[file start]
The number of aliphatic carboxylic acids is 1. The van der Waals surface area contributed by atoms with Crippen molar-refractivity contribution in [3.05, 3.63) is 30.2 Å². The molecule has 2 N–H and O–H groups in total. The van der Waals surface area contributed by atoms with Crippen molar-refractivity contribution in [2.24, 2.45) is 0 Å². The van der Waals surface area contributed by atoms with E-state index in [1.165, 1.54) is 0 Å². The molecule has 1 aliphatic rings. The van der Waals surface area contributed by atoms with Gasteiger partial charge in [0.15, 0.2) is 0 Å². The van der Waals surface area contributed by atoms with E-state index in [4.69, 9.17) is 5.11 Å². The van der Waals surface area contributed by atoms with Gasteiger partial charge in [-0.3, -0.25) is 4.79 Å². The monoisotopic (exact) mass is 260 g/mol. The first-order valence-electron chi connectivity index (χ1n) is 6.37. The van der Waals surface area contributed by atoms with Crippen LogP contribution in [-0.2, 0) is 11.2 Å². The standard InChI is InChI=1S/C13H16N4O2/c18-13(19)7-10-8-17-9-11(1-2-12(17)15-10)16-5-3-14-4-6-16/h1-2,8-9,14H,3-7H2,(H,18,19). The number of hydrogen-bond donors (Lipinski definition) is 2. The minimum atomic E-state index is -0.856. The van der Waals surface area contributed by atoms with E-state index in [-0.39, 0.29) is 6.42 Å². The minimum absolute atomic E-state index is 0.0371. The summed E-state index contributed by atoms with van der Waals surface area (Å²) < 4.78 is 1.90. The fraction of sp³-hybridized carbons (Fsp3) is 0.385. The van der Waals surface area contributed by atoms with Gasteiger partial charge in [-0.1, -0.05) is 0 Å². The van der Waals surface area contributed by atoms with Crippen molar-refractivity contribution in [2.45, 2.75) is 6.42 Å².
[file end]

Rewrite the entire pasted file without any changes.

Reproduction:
The number of aliphatic carboxylic acids is 1. The van der Waals surface area contributed by atoms with Crippen molar-refractivity contribution in [3.05, 3.63) is 30.2 Å². The molecule has 2 N–H and O–H groups in total. The van der Waals surface area contributed by atoms with Crippen molar-refractivity contribution in [2.24, 2.45) is 0 Å². The van der Waals surface area contributed by atoms with E-state index in [1.165, 1.54) is 0 Å². The molecule has 1 aliphatic rings. The van der Waals surface area contributed by atoms with Gasteiger partial charge in [0.15, 0.2) is 0 Å². The van der Waals surface area contributed by atoms with E-state index in [4.69, 9.17) is 5.11 Å². The van der Waals surface area contributed by atoms with Gasteiger partial charge in [-0.3, -0.25) is 4.79 Å². The monoisotopic (exact) mass is 260 g/mol. The first-order valence-electron chi connectivity index (χ1n) is 6.37. The van der Waals surface area contributed by atoms with Crippen LogP contribution in [-0.2, 0) is 11.2 Å². The standard InChI is InChI=1S/C13H16N4O2/c18-13(19)7-10-8-17-9-11(1-2-12(17)15-10)16-5-3-14-4-6-16/h1-2,8-9,14H,3-7H2,(H,18,19). The number of hydrogen-bond donors (Lipinski definition) is 2. The minimum atomic E-state index is -0.856. The van der Waals surface area contributed by atoms with E-state index in [-0.39, 0.29) is 6.42 Å². The minimum absolute atomic E-state index is 0.0371. The summed E-state index contributed by atoms with van der Waals surface area (Å²) < 4.78 is 1.90. The fraction of sp³-hybridized carbons (Fsp3) is 0.385. The van der Waals surface area contributed by atoms with Gasteiger partial charge in [-0.1, -0.05) is 0 Å². The van der Waals surface area contributed by atoms with Crippen molar-refractivity contribution in [2.45, 2.75) is 6.42 Å².